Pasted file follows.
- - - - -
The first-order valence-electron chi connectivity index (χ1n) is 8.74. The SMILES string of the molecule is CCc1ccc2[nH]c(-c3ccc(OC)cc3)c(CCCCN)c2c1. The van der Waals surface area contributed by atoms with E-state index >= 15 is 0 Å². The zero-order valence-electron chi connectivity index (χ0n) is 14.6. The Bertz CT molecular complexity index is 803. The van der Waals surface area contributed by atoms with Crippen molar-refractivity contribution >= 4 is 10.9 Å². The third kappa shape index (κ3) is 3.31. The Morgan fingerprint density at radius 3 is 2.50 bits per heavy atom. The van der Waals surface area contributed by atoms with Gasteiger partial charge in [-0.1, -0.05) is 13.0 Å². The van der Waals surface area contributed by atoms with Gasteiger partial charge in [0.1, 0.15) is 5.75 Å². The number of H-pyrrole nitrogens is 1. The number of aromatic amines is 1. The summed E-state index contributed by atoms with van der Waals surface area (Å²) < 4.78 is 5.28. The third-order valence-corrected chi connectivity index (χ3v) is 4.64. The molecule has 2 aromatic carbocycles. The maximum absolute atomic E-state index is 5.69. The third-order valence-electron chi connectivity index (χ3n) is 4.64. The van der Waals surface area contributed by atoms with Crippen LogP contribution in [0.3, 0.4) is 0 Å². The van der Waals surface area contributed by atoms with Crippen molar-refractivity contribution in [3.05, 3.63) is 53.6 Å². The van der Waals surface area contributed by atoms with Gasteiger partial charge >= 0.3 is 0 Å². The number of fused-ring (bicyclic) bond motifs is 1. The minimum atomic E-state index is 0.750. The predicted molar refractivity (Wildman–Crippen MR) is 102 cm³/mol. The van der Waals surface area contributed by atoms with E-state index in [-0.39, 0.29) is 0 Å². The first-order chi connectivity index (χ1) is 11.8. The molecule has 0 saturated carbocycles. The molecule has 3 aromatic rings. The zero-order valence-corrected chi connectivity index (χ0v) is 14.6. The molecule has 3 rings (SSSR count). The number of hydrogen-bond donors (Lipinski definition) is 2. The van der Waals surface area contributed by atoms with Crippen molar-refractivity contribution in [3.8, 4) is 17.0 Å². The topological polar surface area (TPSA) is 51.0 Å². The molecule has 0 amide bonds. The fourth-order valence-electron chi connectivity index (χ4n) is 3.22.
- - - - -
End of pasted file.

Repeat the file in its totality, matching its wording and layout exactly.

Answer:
The first-order valence-electron chi connectivity index (χ1n) is 8.74. The SMILES string of the molecule is CCc1ccc2[nH]c(-c3ccc(OC)cc3)c(CCCCN)c2c1. The van der Waals surface area contributed by atoms with E-state index >= 15 is 0 Å². The zero-order valence-electron chi connectivity index (χ0n) is 14.6. The Bertz CT molecular complexity index is 803. The van der Waals surface area contributed by atoms with Crippen molar-refractivity contribution >= 4 is 10.9 Å². The third kappa shape index (κ3) is 3.31. The Morgan fingerprint density at radius 3 is 2.50 bits per heavy atom. The van der Waals surface area contributed by atoms with Gasteiger partial charge in [-0.1, -0.05) is 13.0 Å². The van der Waals surface area contributed by atoms with Gasteiger partial charge in [0.1, 0.15) is 5.75 Å². The number of H-pyrrole nitrogens is 1. The number of aromatic amines is 1. The summed E-state index contributed by atoms with van der Waals surface area (Å²) < 4.78 is 5.28. The third-order valence-corrected chi connectivity index (χ3v) is 4.64. The molecule has 2 aromatic carbocycles. The maximum absolute atomic E-state index is 5.69. The third-order valence-electron chi connectivity index (χ3n) is 4.64. The van der Waals surface area contributed by atoms with Crippen LogP contribution in [0.3, 0.4) is 0 Å². The van der Waals surface area contributed by atoms with Crippen molar-refractivity contribution in [3.05, 3.63) is 53.6 Å². The van der Waals surface area contributed by atoms with Gasteiger partial charge >= 0.3 is 0 Å². The number of fused-ring (bicyclic) bond motifs is 1. The minimum atomic E-state index is 0.750. The predicted molar refractivity (Wildman–Crippen MR) is 102 cm³/mol. The van der Waals surface area contributed by atoms with E-state index in [-0.39, 0.29) is 0 Å². The first-order chi connectivity index (χ1) is 11.8. The molecule has 0 saturated carbocycles. The molecule has 3 aromatic rings. The zero-order valence-corrected chi connectivity index (χ0v) is 14.6. The molecule has 3 rings (SSSR count). The number of hydrogen-bond donors (Lipinski definition) is 2. The van der Waals surface area contributed by atoms with Crippen molar-refractivity contribution in [3.8, 4) is 17.0 Å². The topological polar surface area (TPSA) is 51.0 Å². The molecule has 0 amide bonds. The fourth-order valence-electron chi connectivity index (χ4n) is 3.22.